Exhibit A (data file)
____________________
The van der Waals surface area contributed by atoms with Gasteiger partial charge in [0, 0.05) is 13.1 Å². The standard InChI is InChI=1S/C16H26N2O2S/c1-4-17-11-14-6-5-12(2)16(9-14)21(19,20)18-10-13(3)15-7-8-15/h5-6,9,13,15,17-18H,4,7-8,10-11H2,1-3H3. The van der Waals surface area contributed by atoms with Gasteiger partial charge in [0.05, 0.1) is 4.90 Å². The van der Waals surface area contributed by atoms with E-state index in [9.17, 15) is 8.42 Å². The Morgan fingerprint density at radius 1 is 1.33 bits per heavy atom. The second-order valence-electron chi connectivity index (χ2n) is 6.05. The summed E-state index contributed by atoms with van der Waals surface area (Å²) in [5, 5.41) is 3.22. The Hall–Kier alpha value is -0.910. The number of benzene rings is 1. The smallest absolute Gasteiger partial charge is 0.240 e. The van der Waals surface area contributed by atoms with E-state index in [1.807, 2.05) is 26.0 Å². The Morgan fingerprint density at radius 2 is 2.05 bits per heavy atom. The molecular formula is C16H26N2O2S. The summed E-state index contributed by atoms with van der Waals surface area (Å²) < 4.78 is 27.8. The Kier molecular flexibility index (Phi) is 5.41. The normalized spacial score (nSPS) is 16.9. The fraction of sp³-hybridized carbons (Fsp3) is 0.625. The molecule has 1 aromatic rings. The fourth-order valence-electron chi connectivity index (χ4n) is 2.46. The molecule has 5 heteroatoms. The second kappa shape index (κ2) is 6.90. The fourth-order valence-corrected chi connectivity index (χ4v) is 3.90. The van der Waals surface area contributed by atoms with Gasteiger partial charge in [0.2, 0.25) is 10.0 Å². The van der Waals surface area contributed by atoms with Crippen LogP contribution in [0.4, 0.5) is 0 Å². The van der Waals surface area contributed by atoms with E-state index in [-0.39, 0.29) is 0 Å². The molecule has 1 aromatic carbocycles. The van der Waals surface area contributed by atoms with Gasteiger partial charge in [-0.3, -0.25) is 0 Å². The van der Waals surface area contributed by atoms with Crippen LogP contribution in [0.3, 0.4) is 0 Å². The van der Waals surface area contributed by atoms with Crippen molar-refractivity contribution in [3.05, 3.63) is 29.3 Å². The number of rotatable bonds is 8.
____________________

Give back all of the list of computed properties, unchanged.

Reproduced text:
The van der Waals surface area contributed by atoms with Gasteiger partial charge in [0, 0.05) is 13.1 Å². The standard InChI is InChI=1S/C16H26N2O2S/c1-4-17-11-14-6-5-12(2)16(9-14)21(19,20)18-10-13(3)15-7-8-15/h5-6,9,13,15,17-18H,4,7-8,10-11H2,1-3H3. The van der Waals surface area contributed by atoms with Gasteiger partial charge in [0.05, 0.1) is 4.90 Å². The van der Waals surface area contributed by atoms with E-state index in [9.17, 15) is 8.42 Å². The Morgan fingerprint density at radius 1 is 1.33 bits per heavy atom. The second-order valence-electron chi connectivity index (χ2n) is 6.05. The summed E-state index contributed by atoms with van der Waals surface area (Å²) in [5, 5.41) is 3.22. The Hall–Kier alpha value is -0.910. The number of benzene rings is 1. The smallest absolute Gasteiger partial charge is 0.240 e. The van der Waals surface area contributed by atoms with E-state index in [1.807, 2.05) is 26.0 Å². The Morgan fingerprint density at radius 2 is 2.05 bits per heavy atom. The molecular formula is C16H26N2O2S. The summed E-state index contributed by atoms with van der Waals surface area (Å²) < 4.78 is 27.8. The Kier molecular flexibility index (Phi) is 5.41. The normalized spacial score (nSPS) is 16.9. The fraction of sp³-hybridized carbons (Fsp3) is 0.625. The molecule has 1 aromatic rings. The fourth-order valence-electron chi connectivity index (χ4n) is 2.46. The molecule has 5 heteroatoms. The second kappa shape index (κ2) is 6.90. The fourth-order valence-corrected chi connectivity index (χ4v) is 3.90. The van der Waals surface area contributed by atoms with Gasteiger partial charge in [0.2, 0.25) is 10.0 Å². The van der Waals surface area contributed by atoms with Crippen LogP contribution in [0.4, 0.5) is 0 Å². The van der Waals surface area contributed by atoms with E-state index in [-0.39, 0.29) is 0 Å². The molecule has 1 aromatic carbocycles. The van der Waals surface area contributed by atoms with Gasteiger partial charge in [-0.3, -0.25) is 0 Å². The van der Waals surface area contributed by atoms with Crippen LogP contribution in [0.3, 0.4) is 0 Å². The van der Waals surface area contributed by atoms with Crippen molar-refractivity contribution in [3.05, 3.63) is 29.3 Å². The number of rotatable bonds is 8.